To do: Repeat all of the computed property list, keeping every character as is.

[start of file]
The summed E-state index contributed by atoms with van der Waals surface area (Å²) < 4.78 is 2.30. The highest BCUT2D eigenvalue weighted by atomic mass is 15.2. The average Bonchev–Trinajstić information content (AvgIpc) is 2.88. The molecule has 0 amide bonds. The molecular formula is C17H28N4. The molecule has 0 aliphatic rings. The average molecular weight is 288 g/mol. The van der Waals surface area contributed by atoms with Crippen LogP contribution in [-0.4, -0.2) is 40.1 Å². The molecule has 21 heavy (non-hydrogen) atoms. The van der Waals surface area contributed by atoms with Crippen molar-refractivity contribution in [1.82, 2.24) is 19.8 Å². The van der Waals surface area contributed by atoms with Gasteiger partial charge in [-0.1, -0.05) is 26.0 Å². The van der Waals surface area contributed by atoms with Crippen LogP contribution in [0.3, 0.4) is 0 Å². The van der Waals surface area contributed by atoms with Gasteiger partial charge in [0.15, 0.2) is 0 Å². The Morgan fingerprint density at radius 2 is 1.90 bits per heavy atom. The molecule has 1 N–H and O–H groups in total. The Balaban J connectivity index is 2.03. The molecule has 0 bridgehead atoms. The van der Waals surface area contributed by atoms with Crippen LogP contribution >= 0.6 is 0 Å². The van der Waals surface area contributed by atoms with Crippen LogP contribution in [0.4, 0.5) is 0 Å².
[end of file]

The summed E-state index contributed by atoms with van der Waals surface area (Å²) < 4.78 is 2.30. The highest BCUT2D eigenvalue weighted by atomic mass is 15.2. The average Bonchev–Trinajstić information content (AvgIpc) is 2.88. The molecule has 0 amide bonds. The molecular formula is C17H28N4. The molecule has 0 aliphatic rings. The average molecular weight is 288 g/mol. The van der Waals surface area contributed by atoms with Crippen LogP contribution in [-0.4, -0.2) is 40.1 Å². The molecule has 21 heavy (non-hydrogen) atoms. The van der Waals surface area contributed by atoms with Crippen molar-refractivity contribution in [1.82, 2.24) is 19.8 Å². The van der Waals surface area contributed by atoms with Gasteiger partial charge in [-0.1, -0.05) is 26.0 Å². The van der Waals surface area contributed by atoms with Crippen LogP contribution in [0.3, 0.4) is 0 Å². The van der Waals surface area contributed by atoms with Gasteiger partial charge in [0.15, 0.2) is 0 Å². The Morgan fingerprint density at radius 2 is 1.90 bits per heavy atom. The molecule has 1 N–H and O–H groups in total. The Balaban J connectivity index is 2.03. The molecule has 0 bridgehead atoms. The van der Waals surface area contributed by atoms with Crippen LogP contribution >= 0.6 is 0 Å². The van der Waals surface area contributed by atoms with Crippen LogP contribution in [0.4, 0.5) is 0 Å².